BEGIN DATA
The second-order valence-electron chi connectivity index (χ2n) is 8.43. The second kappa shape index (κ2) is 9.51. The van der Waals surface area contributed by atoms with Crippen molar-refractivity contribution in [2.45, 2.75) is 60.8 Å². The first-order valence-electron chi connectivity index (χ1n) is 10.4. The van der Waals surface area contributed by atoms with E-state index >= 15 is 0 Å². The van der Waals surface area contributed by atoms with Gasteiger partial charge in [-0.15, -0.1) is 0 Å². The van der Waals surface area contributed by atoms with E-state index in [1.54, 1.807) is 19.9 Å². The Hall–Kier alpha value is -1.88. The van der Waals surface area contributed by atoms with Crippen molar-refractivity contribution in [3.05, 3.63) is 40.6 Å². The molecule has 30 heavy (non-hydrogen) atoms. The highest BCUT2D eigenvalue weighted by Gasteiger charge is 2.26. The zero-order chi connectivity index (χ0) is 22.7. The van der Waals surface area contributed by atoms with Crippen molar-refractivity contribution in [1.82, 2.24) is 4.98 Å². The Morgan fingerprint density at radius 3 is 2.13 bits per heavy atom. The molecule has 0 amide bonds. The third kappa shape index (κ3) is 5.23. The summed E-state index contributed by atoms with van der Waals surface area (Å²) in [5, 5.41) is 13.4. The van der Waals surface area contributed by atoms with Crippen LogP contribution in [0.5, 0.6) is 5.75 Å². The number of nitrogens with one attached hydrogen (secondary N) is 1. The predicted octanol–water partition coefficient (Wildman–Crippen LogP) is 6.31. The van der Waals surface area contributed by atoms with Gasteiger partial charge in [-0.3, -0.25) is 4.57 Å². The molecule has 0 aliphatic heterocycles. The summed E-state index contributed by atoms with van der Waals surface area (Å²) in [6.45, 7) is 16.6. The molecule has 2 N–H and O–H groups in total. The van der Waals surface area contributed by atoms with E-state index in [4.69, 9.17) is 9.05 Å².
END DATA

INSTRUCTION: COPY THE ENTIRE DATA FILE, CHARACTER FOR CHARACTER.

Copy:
The second-order valence-electron chi connectivity index (χ2n) is 8.43. The second kappa shape index (κ2) is 9.51. The van der Waals surface area contributed by atoms with Crippen molar-refractivity contribution in [2.45, 2.75) is 60.8 Å². The first-order valence-electron chi connectivity index (χ1n) is 10.4. The van der Waals surface area contributed by atoms with E-state index >= 15 is 0 Å². The van der Waals surface area contributed by atoms with Gasteiger partial charge in [-0.15, -0.1) is 0 Å². The van der Waals surface area contributed by atoms with E-state index in [1.54, 1.807) is 19.9 Å². The Hall–Kier alpha value is -1.88. The van der Waals surface area contributed by atoms with Crippen molar-refractivity contribution in [3.05, 3.63) is 40.6 Å². The molecule has 30 heavy (non-hydrogen) atoms. The highest BCUT2D eigenvalue weighted by Gasteiger charge is 2.26. The zero-order chi connectivity index (χ0) is 22.7. The van der Waals surface area contributed by atoms with Crippen molar-refractivity contribution in [1.82, 2.24) is 4.98 Å². The Morgan fingerprint density at radius 3 is 2.13 bits per heavy atom. The molecule has 0 amide bonds. The third kappa shape index (κ3) is 5.23. The summed E-state index contributed by atoms with van der Waals surface area (Å²) in [5, 5.41) is 13.4. The van der Waals surface area contributed by atoms with Crippen LogP contribution in [0.5, 0.6) is 5.75 Å². The number of nitrogens with one attached hydrogen (secondary N) is 1. The predicted octanol–water partition coefficient (Wildman–Crippen LogP) is 6.31. The van der Waals surface area contributed by atoms with Gasteiger partial charge in [-0.3, -0.25) is 4.57 Å². The molecule has 0 aliphatic heterocycles. The summed E-state index contributed by atoms with van der Waals surface area (Å²) in [6.45, 7) is 16.6. The molecule has 2 N–H and O–H groups in total. The van der Waals surface area contributed by atoms with E-state index in [4.69, 9.17) is 9.05 Å².